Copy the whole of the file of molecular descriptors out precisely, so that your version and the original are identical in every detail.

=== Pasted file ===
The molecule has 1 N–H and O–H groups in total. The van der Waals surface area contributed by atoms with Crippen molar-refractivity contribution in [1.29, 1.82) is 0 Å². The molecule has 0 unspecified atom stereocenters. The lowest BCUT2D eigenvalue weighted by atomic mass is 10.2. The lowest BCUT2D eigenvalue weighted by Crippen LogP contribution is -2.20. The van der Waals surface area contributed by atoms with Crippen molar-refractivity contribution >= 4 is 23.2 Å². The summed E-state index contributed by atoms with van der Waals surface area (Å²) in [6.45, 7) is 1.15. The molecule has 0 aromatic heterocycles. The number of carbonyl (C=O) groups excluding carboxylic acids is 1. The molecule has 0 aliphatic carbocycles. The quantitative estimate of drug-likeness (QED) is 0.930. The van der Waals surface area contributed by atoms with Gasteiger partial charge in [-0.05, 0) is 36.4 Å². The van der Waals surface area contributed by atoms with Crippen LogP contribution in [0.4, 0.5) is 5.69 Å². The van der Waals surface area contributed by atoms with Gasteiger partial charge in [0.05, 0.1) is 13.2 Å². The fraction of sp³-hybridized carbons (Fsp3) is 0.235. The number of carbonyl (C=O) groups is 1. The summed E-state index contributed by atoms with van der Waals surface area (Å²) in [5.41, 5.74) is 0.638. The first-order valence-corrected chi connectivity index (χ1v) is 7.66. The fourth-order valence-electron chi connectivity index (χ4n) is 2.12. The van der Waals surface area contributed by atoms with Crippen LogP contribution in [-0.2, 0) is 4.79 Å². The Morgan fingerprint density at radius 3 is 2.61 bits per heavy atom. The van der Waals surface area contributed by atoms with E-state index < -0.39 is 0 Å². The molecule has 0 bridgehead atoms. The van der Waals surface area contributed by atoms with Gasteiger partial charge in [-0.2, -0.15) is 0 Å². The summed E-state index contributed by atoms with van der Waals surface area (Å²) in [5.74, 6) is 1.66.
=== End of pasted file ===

The molecule has 1 N–H and O–H groups in total. The van der Waals surface area contributed by atoms with Crippen molar-refractivity contribution in [1.29, 1.82) is 0 Å². The molecule has 0 unspecified atom stereocenters. The lowest BCUT2D eigenvalue weighted by atomic mass is 10.2. The lowest BCUT2D eigenvalue weighted by Crippen LogP contribution is -2.20. The van der Waals surface area contributed by atoms with Crippen molar-refractivity contribution >= 4 is 23.2 Å². The summed E-state index contributed by atoms with van der Waals surface area (Å²) in [6.45, 7) is 1.15. The molecule has 0 aromatic heterocycles. The number of carbonyl (C=O) groups excluding carboxylic acids is 1. The molecule has 0 aliphatic carbocycles. The quantitative estimate of drug-likeness (QED) is 0.930. The van der Waals surface area contributed by atoms with Gasteiger partial charge in [-0.05, 0) is 36.4 Å². The van der Waals surface area contributed by atoms with Crippen LogP contribution in [0.4, 0.5) is 5.69 Å². The van der Waals surface area contributed by atoms with Gasteiger partial charge in [0.05, 0.1) is 13.2 Å². The fraction of sp³-hybridized carbons (Fsp3) is 0.235. The number of carbonyl (C=O) groups is 1. The summed E-state index contributed by atoms with van der Waals surface area (Å²) in [5.41, 5.74) is 0.638. The first-order valence-corrected chi connectivity index (χ1v) is 7.66. The fourth-order valence-electron chi connectivity index (χ4n) is 2.12. The van der Waals surface area contributed by atoms with Crippen LogP contribution in [-0.2, 0) is 4.79 Å². The Morgan fingerprint density at radius 3 is 2.61 bits per heavy atom. The van der Waals surface area contributed by atoms with E-state index < -0.39 is 0 Å². The molecule has 0 bridgehead atoms. The van der Waals surface area contributed by atoms with Gasteiger partial charge in [-0.2, -0.15) is 0 Å². The summed E-state index contributed by atoms with van der Waals surface area (Å²) in [5.74, 6) is 1.66.